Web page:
Pit"y (?), n.; pl. Pities (#). [OE. pite, OF. pit'e, piti'e, F. piti'e, L. pietas piety, kindness, pity. See Pious, and cf. Piety.]






A feeling for the sufferings or distresses of another or others; sympathy with the grief or misery of another; compassion; fellow-feeling; commiseration.

He that hath pity upon the poor lendeth unto the Lord. Prov. xix. 17.

He . . . has no more pity in him than a dog. Shak.


A reason or cause of pity, grief, or regret; a thing to be regretted.

"The more the pity."


What pity is it That we can die but once to serve our country! Addison.

⇒ In this sense, sometimes used in the plural, especially in the colloquialism: "It is a thousand pities."

Syn. -- Compassion; mercy; commiseration; condolence; sympathy, fellow-suffering; fellow-feeling. -- Pity, Sympathy, Compassion. Sympathy is literally fellow-feeling, and therefore requiers a certain degree of equality in situation, circumstances, etc., to its fullest exercise. Compassion is deep tenderness for another under severe or inevitable misfortune. Pity regards its object not only as suffering, but weak, and hence as inferior.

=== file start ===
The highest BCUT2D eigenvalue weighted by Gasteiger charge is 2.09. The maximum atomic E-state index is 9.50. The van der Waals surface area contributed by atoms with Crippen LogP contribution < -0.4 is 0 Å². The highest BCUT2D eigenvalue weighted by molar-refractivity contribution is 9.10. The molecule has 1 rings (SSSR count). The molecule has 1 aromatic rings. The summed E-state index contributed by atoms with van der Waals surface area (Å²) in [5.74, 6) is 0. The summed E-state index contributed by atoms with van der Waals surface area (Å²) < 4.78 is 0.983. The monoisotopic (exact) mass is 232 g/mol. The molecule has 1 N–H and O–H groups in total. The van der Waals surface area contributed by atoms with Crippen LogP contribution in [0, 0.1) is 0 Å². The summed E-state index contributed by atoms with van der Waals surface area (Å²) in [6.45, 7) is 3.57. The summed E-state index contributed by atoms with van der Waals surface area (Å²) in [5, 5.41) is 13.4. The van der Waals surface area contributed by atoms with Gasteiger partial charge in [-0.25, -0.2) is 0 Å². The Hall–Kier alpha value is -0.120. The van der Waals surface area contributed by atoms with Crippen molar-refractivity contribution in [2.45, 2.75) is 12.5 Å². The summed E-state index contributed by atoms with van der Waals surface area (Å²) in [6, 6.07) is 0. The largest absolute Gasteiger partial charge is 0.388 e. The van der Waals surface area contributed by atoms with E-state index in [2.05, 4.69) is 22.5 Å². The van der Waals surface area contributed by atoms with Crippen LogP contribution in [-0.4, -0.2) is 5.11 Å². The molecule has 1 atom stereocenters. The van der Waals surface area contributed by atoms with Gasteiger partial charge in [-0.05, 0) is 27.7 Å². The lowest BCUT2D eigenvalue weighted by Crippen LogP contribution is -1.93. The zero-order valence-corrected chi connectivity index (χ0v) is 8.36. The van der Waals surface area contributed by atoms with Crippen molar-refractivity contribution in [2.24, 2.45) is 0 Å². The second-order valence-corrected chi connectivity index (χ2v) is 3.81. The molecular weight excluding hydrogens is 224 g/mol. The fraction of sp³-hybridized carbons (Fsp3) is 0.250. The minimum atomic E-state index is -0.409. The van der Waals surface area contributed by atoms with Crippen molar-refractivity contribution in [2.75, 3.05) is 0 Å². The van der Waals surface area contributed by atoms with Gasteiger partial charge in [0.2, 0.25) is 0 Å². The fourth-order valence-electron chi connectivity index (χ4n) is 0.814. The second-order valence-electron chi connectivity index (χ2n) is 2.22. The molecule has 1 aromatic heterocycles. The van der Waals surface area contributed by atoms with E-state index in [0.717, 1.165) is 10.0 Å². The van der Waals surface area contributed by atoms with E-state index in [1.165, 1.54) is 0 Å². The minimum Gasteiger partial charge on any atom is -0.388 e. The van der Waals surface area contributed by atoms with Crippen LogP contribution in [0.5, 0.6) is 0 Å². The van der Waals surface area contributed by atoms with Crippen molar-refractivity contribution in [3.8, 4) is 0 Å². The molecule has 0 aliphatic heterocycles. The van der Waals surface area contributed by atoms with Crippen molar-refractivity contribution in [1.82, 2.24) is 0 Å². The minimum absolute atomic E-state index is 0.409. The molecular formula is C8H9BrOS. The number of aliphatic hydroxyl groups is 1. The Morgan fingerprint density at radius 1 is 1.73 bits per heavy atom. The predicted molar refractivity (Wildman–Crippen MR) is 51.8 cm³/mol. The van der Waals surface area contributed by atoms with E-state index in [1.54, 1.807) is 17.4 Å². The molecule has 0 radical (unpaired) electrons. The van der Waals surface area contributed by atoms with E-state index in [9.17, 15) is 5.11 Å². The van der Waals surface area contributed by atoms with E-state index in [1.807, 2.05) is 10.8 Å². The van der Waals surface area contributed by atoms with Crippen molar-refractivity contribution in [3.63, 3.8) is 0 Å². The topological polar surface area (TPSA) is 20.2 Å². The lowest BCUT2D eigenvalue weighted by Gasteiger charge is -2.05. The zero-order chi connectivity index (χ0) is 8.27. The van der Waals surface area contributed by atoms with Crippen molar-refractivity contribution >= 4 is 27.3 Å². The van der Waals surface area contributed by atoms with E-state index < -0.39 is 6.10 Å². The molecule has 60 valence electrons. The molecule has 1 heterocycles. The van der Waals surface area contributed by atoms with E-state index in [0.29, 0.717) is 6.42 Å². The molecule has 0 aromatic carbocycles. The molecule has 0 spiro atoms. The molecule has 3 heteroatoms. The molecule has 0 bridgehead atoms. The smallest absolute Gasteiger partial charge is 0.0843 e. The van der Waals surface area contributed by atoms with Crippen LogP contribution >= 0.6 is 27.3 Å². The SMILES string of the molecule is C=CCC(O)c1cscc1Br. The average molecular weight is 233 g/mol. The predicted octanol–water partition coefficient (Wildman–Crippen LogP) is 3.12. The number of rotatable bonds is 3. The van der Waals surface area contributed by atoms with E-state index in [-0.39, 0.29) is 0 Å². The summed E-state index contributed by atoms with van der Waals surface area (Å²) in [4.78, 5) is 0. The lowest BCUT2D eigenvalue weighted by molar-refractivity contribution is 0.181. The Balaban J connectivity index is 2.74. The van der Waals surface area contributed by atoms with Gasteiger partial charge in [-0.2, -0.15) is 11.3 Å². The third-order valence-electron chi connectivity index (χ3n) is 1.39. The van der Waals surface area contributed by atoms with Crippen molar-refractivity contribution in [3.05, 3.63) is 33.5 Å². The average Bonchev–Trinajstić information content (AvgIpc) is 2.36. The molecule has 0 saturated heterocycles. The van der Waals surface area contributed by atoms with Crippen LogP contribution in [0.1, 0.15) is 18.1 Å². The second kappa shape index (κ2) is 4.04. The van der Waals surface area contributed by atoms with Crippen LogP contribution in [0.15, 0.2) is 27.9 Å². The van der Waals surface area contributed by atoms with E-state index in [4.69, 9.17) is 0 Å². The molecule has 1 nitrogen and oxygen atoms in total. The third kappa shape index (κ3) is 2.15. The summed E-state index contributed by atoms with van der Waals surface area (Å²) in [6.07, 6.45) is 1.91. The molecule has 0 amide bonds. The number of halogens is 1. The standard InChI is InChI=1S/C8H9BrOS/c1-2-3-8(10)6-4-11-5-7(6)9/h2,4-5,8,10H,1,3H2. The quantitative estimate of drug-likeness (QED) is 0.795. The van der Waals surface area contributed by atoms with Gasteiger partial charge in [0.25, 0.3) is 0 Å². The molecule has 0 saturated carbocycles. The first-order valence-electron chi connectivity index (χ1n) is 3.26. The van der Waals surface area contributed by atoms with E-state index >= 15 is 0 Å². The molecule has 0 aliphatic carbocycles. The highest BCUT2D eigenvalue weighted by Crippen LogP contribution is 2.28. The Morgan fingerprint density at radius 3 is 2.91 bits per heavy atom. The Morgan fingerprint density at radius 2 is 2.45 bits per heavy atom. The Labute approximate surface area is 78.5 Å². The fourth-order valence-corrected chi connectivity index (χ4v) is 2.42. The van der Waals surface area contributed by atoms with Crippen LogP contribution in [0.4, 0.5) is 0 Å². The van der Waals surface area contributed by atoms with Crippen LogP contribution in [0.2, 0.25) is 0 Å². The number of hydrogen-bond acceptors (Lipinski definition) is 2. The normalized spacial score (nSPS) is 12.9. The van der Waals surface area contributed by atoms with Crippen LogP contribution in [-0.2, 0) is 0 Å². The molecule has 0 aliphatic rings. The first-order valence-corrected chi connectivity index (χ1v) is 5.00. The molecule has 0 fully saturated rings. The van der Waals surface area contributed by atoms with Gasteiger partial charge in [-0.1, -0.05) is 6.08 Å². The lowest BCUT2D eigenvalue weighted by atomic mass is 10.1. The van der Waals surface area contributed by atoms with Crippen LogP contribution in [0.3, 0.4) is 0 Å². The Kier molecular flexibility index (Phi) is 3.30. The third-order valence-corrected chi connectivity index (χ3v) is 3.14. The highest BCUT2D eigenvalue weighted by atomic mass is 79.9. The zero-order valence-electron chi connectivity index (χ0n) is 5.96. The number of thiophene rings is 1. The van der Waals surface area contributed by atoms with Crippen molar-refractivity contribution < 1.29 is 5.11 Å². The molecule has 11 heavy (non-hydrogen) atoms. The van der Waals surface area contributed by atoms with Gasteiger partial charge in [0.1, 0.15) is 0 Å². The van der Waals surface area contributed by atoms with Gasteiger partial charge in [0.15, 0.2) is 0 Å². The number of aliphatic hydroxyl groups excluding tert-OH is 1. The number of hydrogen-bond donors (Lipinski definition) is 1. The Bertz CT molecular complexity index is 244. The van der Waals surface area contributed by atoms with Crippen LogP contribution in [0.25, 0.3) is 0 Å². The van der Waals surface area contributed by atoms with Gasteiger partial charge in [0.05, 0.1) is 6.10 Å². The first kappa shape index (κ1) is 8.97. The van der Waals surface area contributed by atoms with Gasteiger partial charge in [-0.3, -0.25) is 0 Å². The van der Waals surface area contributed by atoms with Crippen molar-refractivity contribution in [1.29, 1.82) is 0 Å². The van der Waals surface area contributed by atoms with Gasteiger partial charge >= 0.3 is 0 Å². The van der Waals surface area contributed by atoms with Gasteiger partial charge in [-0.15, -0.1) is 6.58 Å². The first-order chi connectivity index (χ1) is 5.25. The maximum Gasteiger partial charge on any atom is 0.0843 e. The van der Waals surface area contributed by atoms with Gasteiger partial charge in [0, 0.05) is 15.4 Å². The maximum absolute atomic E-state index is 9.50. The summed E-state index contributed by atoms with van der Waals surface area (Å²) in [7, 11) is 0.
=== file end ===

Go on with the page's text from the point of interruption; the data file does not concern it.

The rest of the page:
© Webster 1913.

Pit"y (?), v. t. [imp. & p. p. Pitied (?); p. pr. & vb. n. Pitying.]


To feel pity or compassion for; to have sympathy with; to compassionate; to commiserate; to have tender feelings toward (any one), awakened by a knowledge of suffering.

Like as a father pitieth his children, so the Lord pitieth them that fear him. Ps. ciii. 13.


To move to pity; -- used impersonally.


It pitieth them to see her in the dust. Bk. of Com. Prayer.


© Webster 1913.

Pit"y, v. i.

To be compassionate; to show pity.

I will not pity, nor spare, nor have mercy. Jer. xiii. 14.


© Webster 1913.